Process Engineer Gives Back to Hometown Paper Mill
Giving back to your community can be done in different ways. For Tori Van Thiel it was giving back in the form of leadership and mentorship.
Van Thiel, Menasha Process Engineer at a Neenah, Wisconsin paper mill grew up 20 miles from the mill where she now works.
“My senior engineering project involved partnering with Essity’s paper converting site back near home, and I ended up really enjoying the work I did and the people I worked with at the company. Luckily for me, Essity ended up having an available position I was able to take once I graduated, and after a year in converting, I started working at the papermill,” she said.
Van Thiel admitted that the paper industry wasn’t her first career choice but after changing her field from geological engineering to environmental engineering she found parts of the industry that would draw her in.
“One of things that really drew me into this industry is the sustainable and circular nature of papermaking – seeing all of the used paper and boxes coming in and seeing the tissue go out the door is really incredible,” Van Thiel said.
Van Thiel was selected to spearhead the Focus Improvement program at the 230-employee Essity paper mill where she currently works, looking for ways to expand methodology and productivity in a uniform manner. Like putting together a puzzle, she had to identify a point person for papermaking operations, coach through work expectations and set new processes in motion to ensure there were only productive gains and no losses.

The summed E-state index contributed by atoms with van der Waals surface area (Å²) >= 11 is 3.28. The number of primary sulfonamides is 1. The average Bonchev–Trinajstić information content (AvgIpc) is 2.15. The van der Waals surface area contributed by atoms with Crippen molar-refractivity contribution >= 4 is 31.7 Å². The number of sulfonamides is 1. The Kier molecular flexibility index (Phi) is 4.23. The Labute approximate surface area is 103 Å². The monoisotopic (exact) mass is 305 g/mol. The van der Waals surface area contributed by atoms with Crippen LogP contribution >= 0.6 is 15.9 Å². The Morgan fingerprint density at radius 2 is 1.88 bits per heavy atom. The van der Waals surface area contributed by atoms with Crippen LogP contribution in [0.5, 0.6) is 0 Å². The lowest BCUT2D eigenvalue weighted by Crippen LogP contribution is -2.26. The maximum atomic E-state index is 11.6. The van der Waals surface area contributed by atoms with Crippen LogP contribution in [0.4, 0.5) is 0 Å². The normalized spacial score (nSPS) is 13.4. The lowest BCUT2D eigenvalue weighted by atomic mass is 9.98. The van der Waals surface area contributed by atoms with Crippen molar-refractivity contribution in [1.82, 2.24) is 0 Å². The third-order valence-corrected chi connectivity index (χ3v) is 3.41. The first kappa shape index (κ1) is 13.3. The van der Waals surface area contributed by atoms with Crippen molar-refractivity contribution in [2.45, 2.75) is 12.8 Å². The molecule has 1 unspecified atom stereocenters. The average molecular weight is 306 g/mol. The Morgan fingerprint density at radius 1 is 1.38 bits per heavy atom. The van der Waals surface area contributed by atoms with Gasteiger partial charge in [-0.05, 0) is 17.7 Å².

The result was significant financial savings that surpassed the operating teams’ financial goals. She also received experience leading a team that would learn the importance of structure and consistency in their methodology.
Van Thiel has also seen the impact of mentorship. As a former GO! Engineer, a mentorship program within Essity, Tori gained skills that would shape her professional and personal life.
Outside of her professional job, she works with a local basketball league, mentoring kids from grades 3-6, teaching them skills that will later help them solve some of life’s puzzles. Her passion for mentoring comes from her college basketball coach, Coach Glenn, who showed her the ropes of the importance of being a leader.
“I was able to learn that an important skill of successful people is being able to delegate tasks to your team members and help give them the tools to succeed. So much of what I learned from her I have been able to take with me into the workforce, and it has really shaped how I work,” she said.